A Meditative Year in the Mountains

Recently I notched up 365 continuous days of meditation. I had meditated before, usually over shorter bursts of time when there was something going on in my life that required me to step aside and find a small pocket of time to help create a calm space for my mind. But in the past year I have managed to incorporate meditation as a part of my daily routine.

Mornings are usually the best time of day for me to meditate, before the demands, noises and challenges of the day are too clearly defined. It wouldn’t be true to say it is a time of complete tranquility as the mind is always at work on something. In my experience it is better to accept that thoughts will come along, invited or otherwise, and that it is easier to note or acknowledge them before returning the focus to the breath. Meditation is a small part of the day’s entirety and thoughts will reappear later if required.

As a creature of habit I tend to meditate in a couple of regular locations. When the weather permits, there is a seat under a leafy tree in my garden that is a favourite spot. There is something wonderful about opening my eyes after meditating and looking at up the sky through a green canopy that enhances the experience.

In times of upheaval, it has been helpful to meditate just before sleep, to slow down the busy mind and to bring focus back to the simplicity of breathing in, breathing out.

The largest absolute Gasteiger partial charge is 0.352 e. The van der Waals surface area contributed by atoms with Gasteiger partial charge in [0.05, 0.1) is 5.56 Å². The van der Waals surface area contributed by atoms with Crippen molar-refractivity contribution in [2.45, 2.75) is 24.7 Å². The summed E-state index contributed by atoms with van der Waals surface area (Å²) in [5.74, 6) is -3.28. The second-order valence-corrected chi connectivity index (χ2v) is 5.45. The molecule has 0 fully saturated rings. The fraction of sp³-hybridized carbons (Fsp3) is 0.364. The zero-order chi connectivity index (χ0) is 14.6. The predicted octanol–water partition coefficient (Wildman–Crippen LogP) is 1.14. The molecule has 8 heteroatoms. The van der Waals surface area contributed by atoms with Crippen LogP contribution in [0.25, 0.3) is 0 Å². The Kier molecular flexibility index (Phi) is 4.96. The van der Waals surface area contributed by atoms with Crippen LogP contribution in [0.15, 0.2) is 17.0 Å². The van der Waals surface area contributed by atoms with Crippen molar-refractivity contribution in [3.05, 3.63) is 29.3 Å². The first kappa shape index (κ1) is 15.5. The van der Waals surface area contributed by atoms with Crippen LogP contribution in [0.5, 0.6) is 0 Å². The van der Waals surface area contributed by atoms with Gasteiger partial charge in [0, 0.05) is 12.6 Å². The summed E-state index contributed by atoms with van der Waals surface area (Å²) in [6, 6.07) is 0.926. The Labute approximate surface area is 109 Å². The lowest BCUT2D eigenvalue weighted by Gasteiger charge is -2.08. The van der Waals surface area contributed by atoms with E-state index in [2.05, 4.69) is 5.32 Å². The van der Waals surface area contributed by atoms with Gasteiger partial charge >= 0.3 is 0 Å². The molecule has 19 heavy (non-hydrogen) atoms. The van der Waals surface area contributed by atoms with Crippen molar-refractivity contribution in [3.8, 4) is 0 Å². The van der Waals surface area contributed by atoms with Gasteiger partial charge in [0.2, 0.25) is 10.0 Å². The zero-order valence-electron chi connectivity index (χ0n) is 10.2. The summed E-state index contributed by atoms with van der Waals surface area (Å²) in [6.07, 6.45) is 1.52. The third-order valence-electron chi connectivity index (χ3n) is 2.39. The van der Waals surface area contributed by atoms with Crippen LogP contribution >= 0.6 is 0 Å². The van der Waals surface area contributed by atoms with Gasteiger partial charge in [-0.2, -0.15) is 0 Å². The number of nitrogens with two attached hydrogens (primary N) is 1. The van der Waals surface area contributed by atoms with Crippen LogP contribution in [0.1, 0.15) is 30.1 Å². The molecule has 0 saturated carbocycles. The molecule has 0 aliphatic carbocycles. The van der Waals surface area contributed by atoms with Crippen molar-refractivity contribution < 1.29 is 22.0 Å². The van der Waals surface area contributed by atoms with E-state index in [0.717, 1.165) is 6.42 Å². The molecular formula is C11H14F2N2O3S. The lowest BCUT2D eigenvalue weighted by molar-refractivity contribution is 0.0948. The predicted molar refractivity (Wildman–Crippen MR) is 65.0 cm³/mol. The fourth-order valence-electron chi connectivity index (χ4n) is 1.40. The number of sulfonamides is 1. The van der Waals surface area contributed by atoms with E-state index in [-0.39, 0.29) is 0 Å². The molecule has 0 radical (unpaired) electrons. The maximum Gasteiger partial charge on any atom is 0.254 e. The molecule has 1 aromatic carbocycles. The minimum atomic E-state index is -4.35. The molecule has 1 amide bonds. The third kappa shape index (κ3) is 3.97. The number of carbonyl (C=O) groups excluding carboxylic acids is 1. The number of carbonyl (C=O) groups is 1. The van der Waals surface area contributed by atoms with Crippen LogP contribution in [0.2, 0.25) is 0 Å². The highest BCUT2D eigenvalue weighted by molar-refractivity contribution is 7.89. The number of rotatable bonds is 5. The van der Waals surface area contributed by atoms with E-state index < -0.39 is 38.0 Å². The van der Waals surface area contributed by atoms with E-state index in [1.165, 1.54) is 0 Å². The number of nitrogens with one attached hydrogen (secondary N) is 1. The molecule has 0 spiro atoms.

The benefits are many, both large and small. Knowing that a simple exercise can help to recalibrate my mind, creating a sense of clam regardless of chaos, is a comfort beyond words.

Do you have meditative moments in your day?

[Photo: lavender in bloom]

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A Peaceful Moment in Katoomba

Recently I stumbled across a peaceful moment in Katoomba. Located in Civic Place, next to the council administration centre, there is a monument dedicated to peace.

Tom Coley, the sculptor, offered to donate the black granite sculpture titled ‘Peace Memorial’ to the City of Blue Mountains Council in 2009. Coley, born in England and an extensive world traveller, had lived in the Blue Mountains before moving to Tasmania. It is a beautiful piece of public art – you can touch the sculpture, feeling the texture as you take in the serenity of the woman’s expression.

At the commemoration of the statue in December 2009, Coley explained that he had tried to meditate in order to understand what peace is. The tranquility on the sculpture’s face indicates an inner calm that we could all aspire to.